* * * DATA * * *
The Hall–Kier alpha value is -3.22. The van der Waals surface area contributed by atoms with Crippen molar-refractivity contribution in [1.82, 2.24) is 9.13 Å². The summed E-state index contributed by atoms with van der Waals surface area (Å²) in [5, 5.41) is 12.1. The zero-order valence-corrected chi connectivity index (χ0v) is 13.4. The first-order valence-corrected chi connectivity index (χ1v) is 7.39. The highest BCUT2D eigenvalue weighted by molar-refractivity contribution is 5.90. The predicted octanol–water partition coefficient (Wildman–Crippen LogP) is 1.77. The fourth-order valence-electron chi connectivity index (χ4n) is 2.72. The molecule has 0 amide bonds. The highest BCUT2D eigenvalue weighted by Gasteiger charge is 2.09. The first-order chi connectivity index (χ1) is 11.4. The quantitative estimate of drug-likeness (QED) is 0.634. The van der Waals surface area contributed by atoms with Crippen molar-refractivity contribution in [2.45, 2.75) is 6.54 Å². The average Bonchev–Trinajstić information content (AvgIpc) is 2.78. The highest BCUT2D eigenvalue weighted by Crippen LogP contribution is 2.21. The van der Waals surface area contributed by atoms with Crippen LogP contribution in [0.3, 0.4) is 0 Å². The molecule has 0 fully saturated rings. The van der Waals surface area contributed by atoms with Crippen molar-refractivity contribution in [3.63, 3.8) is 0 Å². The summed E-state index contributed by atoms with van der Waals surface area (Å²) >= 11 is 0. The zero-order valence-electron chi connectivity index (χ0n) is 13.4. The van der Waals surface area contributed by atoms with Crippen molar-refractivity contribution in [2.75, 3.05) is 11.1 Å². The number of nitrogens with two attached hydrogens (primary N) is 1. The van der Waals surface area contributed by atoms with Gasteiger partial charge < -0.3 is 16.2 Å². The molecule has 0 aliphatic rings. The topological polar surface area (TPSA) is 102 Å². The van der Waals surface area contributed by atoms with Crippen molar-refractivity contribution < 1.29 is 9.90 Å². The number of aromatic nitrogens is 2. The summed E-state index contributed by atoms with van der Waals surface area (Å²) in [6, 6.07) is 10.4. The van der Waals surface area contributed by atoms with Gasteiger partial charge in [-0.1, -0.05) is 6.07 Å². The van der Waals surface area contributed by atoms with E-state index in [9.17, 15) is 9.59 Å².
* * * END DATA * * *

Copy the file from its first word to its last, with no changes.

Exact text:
The Hall–Kier alpha value is -3.22. The van der Waals surface area contributed by atoms with Crippen molar-refractivity contribution in [1.82, 2.24) is 9.13 Å². The summed E-state index contributed by atoms with van der Waals surface area (Å²) in [5, 5.41) is 12.1. The zero-order valence-corrected chi connectivity index (χ0v) is 13.4. The first-order valence-corrected chi connectivity index (χ1v) is 7.39. The highest BCUT2D eigenvalue weighted by molar-refractivity contribution is 5.90. The predicted octanol–water partition coefficient (Wildman–Crippen LogP) is 1.77. The fourth-order valence-electron chi connectivity index (χ4n) is 2.72. The molecule has 0 amide bonds. The highest BCUT2D eigenvalue weighted by Gasteiger charge is 2.09. The first-order chi connectivity index (χ1) is 11.4. The quantitative estimate of drug-likeness (QED) is 0.634. The van der Waals surface area contributed by atoms with Crippen molar-refractivity contribution in [2.45, 2.75) is 6.54 Å². The average Bonchev–Trinajstić information content (AvgIpc) is 2.78. The highest BCUT2D eigenvalue weighted by Crippen LogP contribution is 2.21. The van der Waals surface area contributed by atoms with Crippen LogP contribution in [0.3, 0.4) is 0 Å². The molecule has 0 fully saturated rings. The van der Waals surface area contributed by atoms with Crippen molar-refractivity contribution in [3.63, 3.8) is 0 Å². The summed E-state index contributed by atoms with van der Waals surface area (Å²) >= 11 is 0. The zero-order valence-electron chi connectivity index (χ0n) is 13.4. The van der Waals surface area contributed by atoms with Crippen molar-refractivity contribution in [2.75, 3.05) is 11.1 Å². The number of nitrogens with two attached hydrogens (primary N) is 1. The van der Waals surface area contributed by atoms with Gasteiger partial charge < -0.3 is 16.2 Å². The molecule has 0 aliphatic rings. The topological polar surface area (TPSA) is 102 Å². The van der Waals surface area contributed by atoms with Crippen molar-refractivity contribution < 1.29 is 9.90 Å². The number of aromatic nitrogens is 2. The summed E-state index contributed by atoms with van der Waals surface area (Å²) in [6, 6.07) is 10.4. The van der Waals surface area contributed by atoms with Gasteiger partial charge in [-0.1, -0.05) is 6.07 Å². The van der Waals surface area contributed by atoms with E-state index in [9.17, 15) is 9.59 Å².